The Spring School on “Statistical analysis of hyperspectral and high-dimensional remote-sensing data using R” was organized by the GIScience group lead by Prof. Alexander Brenning and two researchers from his GIScience research group, Patrick Schratz and Dr. Jannes Münchow. The school brought together a diverse group of 28 researchers (e.g. geoscientists, forestry, environmental studies) at different scientific levels (graduate students, PhD, postdoc, professor) from all over the world as far as Chile, Peru, Turkey, and Bosnia & Herzegowina. Overall, eight german and 16 non-german participants (20 male, 8 female) took part in this event. During five days the participants were introduced to the theoretical background of hyperspectral remote sensing data and learned in numerous hands-on sessions how to analyse and illustrate spatial data in R. The Spring School was organized within the LIFE Healthy Forest project and supported by the Michael Stifel Center Jena. In this short blog-post I want to give you a quick overview of the many, many things we learned during this intense “spatial stats-and-R-week”.
On the first day of the summer school the participants obtained a theoretical introduction to hyperspectral remote-sensing data with examples focusing on the application of hyperspectral data in forest research. Marco Peña from the Alberto Hurtado University in Chile gave a lecture on “Introduction to hyperspectral remote sensing” which brought everyone to the same level. This very comprehensive introduction was followed by a talk on hyperspectral applications exemplified on a study on forests in the Bialowieza Forest in eastern Poland by Aneta Modzelewska from the Forest Research Institute in Raszyn. The last talk on the first day was by Dr. Henning Buddenbaum (University of Trier) on “Hyperspectral remote sensing for measuring biochemical leaf parameters in forests”. Dr. Buddenbaum is involved in the Science Advisory Group – Forests and Natural Ecosystems in the EnMAP mission, a German hyperspectral satellite mission aiming at monitoring and characterising the Earth’s environment globally.
The second day was filled with hand-on R sessions. In a first session by Patrick Schratz we learned about his “must know” features of R, namely Rmarkdown, the apply-family and pipes. This was followed by two session focusing on the usage of R as a GIS. Dr. Jannes Münchow, who developed the package RQGIS, an interface between R and QGIS which allows the user to access QGIS algorithms from within R. Afterwards we were introduced to the package mapview, an R package by Dr. Tim Appelhans. Mapview is a GIS-like interactive graphing tool that is directly accessible within RStudio (or the web browser, if you are not using RStudio). It is especially helpful if you want to quickly do a visual check whether a certain analysis has produced reasonable results.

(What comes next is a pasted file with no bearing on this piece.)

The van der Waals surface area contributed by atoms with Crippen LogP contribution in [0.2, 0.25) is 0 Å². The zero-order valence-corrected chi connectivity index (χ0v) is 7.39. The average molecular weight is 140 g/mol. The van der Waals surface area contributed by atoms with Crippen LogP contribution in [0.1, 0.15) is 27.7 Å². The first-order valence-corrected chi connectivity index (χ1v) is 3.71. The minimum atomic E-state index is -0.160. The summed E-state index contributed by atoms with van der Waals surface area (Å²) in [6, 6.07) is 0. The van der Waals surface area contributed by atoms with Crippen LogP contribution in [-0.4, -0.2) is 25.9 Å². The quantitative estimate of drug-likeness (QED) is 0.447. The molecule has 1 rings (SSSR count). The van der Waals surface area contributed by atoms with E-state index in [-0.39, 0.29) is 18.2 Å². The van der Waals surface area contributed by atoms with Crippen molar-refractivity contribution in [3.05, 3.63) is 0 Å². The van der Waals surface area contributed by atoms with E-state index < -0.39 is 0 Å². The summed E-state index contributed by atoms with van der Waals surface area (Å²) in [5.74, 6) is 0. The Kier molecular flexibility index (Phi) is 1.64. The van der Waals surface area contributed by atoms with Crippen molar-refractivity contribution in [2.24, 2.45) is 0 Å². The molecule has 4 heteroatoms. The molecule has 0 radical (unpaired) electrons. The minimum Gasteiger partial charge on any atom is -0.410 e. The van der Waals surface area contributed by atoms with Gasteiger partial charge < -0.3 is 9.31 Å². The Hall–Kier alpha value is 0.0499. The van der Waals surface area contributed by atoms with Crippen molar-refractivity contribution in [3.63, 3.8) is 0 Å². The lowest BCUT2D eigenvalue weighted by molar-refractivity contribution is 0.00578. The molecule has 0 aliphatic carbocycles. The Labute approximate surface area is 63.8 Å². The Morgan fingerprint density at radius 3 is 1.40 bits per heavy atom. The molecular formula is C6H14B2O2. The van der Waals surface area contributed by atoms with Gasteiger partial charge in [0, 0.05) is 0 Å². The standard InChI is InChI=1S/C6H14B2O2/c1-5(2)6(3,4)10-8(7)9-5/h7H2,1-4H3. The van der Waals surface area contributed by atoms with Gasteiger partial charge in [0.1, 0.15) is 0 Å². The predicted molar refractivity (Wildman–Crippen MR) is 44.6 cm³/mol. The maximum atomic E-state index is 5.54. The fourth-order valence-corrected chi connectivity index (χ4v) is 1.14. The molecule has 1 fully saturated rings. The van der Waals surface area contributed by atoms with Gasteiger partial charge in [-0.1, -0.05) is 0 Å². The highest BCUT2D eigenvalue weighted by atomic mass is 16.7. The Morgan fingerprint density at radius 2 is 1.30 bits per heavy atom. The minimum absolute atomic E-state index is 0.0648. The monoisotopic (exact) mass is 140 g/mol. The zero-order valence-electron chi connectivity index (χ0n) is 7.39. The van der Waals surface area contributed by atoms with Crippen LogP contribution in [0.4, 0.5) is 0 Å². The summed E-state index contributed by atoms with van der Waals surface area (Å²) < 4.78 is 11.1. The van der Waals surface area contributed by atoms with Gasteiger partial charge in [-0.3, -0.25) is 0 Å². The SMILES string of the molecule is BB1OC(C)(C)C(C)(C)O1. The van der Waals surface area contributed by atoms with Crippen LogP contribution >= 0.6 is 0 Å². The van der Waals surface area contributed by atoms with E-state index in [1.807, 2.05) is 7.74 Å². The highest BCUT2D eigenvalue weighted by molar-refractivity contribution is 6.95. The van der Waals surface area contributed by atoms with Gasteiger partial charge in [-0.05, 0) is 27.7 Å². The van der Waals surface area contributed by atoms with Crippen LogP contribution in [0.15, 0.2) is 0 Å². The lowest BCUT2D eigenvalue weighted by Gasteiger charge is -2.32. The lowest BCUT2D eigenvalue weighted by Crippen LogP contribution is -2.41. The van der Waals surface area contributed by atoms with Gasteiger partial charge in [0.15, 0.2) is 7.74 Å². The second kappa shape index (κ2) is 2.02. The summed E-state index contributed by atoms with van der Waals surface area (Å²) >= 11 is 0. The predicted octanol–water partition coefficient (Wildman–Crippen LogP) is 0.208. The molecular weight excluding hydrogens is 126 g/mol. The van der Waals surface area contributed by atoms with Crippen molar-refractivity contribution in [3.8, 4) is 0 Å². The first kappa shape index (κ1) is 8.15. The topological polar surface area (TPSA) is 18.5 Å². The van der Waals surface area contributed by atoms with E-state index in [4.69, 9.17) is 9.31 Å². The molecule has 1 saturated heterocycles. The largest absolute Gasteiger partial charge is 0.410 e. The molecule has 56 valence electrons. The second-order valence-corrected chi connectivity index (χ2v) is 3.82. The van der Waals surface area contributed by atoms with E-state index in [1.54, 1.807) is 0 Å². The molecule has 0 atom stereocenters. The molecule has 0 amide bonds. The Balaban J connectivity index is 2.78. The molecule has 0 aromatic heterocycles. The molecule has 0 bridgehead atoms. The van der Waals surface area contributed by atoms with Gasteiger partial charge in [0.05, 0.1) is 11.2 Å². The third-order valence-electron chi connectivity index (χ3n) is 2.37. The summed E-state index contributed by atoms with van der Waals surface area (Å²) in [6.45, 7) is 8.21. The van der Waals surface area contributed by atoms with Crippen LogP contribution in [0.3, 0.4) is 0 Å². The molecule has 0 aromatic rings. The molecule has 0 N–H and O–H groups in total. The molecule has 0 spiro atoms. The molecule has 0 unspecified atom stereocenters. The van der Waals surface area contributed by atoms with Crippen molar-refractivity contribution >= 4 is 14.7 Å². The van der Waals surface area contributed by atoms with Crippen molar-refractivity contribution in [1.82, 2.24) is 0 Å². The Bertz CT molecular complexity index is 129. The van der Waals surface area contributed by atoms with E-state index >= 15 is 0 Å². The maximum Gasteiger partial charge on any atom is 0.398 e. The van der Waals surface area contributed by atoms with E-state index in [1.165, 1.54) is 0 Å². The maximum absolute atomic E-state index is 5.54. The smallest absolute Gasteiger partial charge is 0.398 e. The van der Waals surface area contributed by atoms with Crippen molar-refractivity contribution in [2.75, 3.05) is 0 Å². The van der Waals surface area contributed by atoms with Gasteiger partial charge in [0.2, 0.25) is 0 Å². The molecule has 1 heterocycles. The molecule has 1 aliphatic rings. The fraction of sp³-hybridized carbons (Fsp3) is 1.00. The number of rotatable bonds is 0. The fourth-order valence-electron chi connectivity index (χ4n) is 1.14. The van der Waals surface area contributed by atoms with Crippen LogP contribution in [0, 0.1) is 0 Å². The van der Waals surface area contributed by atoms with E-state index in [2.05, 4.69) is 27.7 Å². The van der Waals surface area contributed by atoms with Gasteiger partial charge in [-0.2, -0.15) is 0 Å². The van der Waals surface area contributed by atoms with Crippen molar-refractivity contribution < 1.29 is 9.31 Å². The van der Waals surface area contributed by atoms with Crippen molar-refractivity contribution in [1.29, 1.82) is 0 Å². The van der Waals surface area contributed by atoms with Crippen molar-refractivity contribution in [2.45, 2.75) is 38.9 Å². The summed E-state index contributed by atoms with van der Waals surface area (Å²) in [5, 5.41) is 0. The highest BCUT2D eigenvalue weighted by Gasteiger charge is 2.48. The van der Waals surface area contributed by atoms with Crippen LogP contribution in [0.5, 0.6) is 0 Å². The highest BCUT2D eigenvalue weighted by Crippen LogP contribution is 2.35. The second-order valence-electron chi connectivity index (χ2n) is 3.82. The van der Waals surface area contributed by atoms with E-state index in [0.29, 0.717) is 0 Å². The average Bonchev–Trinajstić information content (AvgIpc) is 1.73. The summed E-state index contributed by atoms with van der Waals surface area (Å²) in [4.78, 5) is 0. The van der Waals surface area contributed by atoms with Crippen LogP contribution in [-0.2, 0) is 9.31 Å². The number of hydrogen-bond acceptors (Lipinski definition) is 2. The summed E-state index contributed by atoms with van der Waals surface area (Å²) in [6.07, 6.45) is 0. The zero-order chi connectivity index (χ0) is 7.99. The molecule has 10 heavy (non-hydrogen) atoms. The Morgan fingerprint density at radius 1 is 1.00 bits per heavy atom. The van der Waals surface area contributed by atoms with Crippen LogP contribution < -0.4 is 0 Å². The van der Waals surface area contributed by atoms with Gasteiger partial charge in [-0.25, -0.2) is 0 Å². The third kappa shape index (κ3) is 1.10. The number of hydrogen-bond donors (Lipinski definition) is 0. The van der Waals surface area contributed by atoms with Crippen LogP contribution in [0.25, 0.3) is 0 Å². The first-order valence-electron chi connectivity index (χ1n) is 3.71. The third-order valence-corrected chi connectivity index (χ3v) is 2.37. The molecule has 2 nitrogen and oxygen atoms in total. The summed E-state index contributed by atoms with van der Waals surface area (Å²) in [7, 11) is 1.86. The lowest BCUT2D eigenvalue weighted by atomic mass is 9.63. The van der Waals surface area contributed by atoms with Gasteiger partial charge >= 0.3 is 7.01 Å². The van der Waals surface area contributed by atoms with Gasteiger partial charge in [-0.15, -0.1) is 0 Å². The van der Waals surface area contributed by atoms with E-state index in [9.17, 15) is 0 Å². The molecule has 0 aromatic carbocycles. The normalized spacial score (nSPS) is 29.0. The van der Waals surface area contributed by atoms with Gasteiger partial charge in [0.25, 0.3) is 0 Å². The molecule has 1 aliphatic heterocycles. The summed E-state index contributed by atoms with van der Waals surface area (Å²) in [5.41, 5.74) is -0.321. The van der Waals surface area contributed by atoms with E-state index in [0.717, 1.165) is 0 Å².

The third day started with a lecture and hands-on session on “Statistical and machine learning in remote sensing” by Prof. Alexander Brenning with a focus on linear discriminant analysis, support vector machine and random forest. A short overview of these statistical modeling methods and the application in R including a comprehensive tutorial can be found here. In the afternoon, Dr. Thomas Bocklitz presented a very different perspective in the application of spectral data analysis in histopathology. Afterwards, the participants had a chance to discuss their own research involving spatial modeling techniques or R-problem with the group and the experts from the GIScience group in Jena.
On the fourth day, Partick Schratz briefly introduced the hsdar developed by Dr. Lukas Lehnert from University of Marburg. It can be used for processing and analysis on hyperspectral data in R. Prof. Brenning focused in his second session further on the assessment of model accuracy (non-spatial and spatial validation methods, variable importance) using the sperrorest package and dealing with high dimensionality in linear regression.
On the last day, we visited a monitoring site and a site with tornado damage (see images below) from 2016 in the Thuringian Forest together with three experts from the official authority “ThüringenForst”. In conclusion, the Spring School was a great event with many fruitful hands-on R-sessions during which the participants could learn helpful tricks in R, how to use R as a GIS and about statistical and machine learning in R. Hopefully there will be more academic “schools” like this one to follow in the future (maybe even with a thematic focus on geomorphology or natural hazards).
written by Anna Schoch (PhD student from the University of Bonn)